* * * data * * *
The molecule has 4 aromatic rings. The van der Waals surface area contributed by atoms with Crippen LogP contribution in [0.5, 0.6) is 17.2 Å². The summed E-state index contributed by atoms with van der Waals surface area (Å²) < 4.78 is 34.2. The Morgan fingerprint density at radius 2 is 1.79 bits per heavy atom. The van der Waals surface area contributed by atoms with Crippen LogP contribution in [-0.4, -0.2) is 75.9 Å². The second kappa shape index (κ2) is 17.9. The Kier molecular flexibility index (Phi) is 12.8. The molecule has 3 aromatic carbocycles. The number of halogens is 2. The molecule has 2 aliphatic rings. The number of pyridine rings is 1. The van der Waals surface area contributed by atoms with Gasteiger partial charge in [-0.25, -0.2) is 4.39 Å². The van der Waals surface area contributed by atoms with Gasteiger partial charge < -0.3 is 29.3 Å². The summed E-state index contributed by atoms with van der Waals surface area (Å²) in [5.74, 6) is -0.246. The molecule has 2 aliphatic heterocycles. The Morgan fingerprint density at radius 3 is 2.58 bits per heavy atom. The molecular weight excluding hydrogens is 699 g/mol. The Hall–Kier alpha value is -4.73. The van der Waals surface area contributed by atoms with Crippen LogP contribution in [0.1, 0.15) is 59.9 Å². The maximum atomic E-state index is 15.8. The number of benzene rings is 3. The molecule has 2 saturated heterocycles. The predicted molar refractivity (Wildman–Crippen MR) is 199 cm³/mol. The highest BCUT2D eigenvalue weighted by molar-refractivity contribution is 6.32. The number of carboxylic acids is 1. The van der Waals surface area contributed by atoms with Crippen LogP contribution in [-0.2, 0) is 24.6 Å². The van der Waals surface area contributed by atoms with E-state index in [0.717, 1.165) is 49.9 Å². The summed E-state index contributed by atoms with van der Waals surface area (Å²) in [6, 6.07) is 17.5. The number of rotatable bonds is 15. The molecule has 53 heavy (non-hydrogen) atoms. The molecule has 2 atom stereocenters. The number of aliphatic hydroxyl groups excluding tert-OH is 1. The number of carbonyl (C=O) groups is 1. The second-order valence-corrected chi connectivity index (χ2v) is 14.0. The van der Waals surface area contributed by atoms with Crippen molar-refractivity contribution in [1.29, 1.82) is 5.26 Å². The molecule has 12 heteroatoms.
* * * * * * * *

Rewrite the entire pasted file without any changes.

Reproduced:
The molecule has 4 aromatic rings. The van der Waals surface area contributed by atoms with Crippen LogP contribution in [0.5, 0.6) is 17.2 Å². The summed E-state index contributed by atoms with van der Waals surface area (Å²) < 4.78 is 34.2. The Morgan fingerprint density at radius 2 is 1.79 bits per heavy atom. The van der Waals surface area contributed by atoms with Crippen LogP contribution in [-0.4, -0.2) is 75.9 Å². The second kappa shape index (κ2) is 17.9. The Kier molecular flexibility index (Phi) is 12.8. The molecule has 3 aromatic carbocycles. The number of halogens is 2. The molecule has 2 aliphatic rings. The number of pyridine rings is 1. The van der Waals surface area contributed by atoms with Gasteiger partial charge in [-0.25, -0.2) is 4.39 Å². The van der Waals surface area contributed by atoms with Gasteiger partial charge < -0.3 is 29.3 Å². The summed E-state index contributed by atoms with van der Waals surface area (Å²) in [5.74, 6) is -0.246. The molecule has 2 aliphatic heterocycles. The Morgan fingerprint density at radius 3 is 2.58 bits per heavy atom. The molecular weight excluding hydrogens is 699 g/mol. The Hall–Kier alpha value is -4.73. The van der Waals surface area contributed by atoms with Crippen LogP contribution in [0.1, 0.15) is 59.9 Å². The maximum atomic E-state index is 15.8. The number of benzene rings is 3. The molecule has 2 saturated heterocycles. The predicted molar refractivity (Wildman–Crippen MR) is 199 cm³/mol. The highest BCUT2D eigenvalue weighted by molar-refractivity contribution is 6.32. The number of carboxylic acids is 1. The van der Waals surface area contributed by atoms with Crippen LogP contribution in [-0.2, 0) is 24.6 Å². The van der Waals surface area contributed by atoms with E-state index in [0.717, 1.165) is 49.9 Å². The summed E-state index contributed by atoms with van der Waals surface area (Å²) in [6, 6.07) is 17.5. The number of rotatable bonds is 15. The molecule has 53 heavy (non-hydrogen) atoms. The molecule has 2 atom stereocenters. The number of aliphatic hydroxyl groups excluding tert-OH is 1. The number of carbonyl (C=O) groups is 1. The second-order valence-corrected chi connectivity index (χ2v) is 14.0. The van der Waals surface area contributed by atoms with Crippen molar-refractivity contribution in [1.29, 1.82) is 5.26 Å². The molecule has 12 heteroatoms.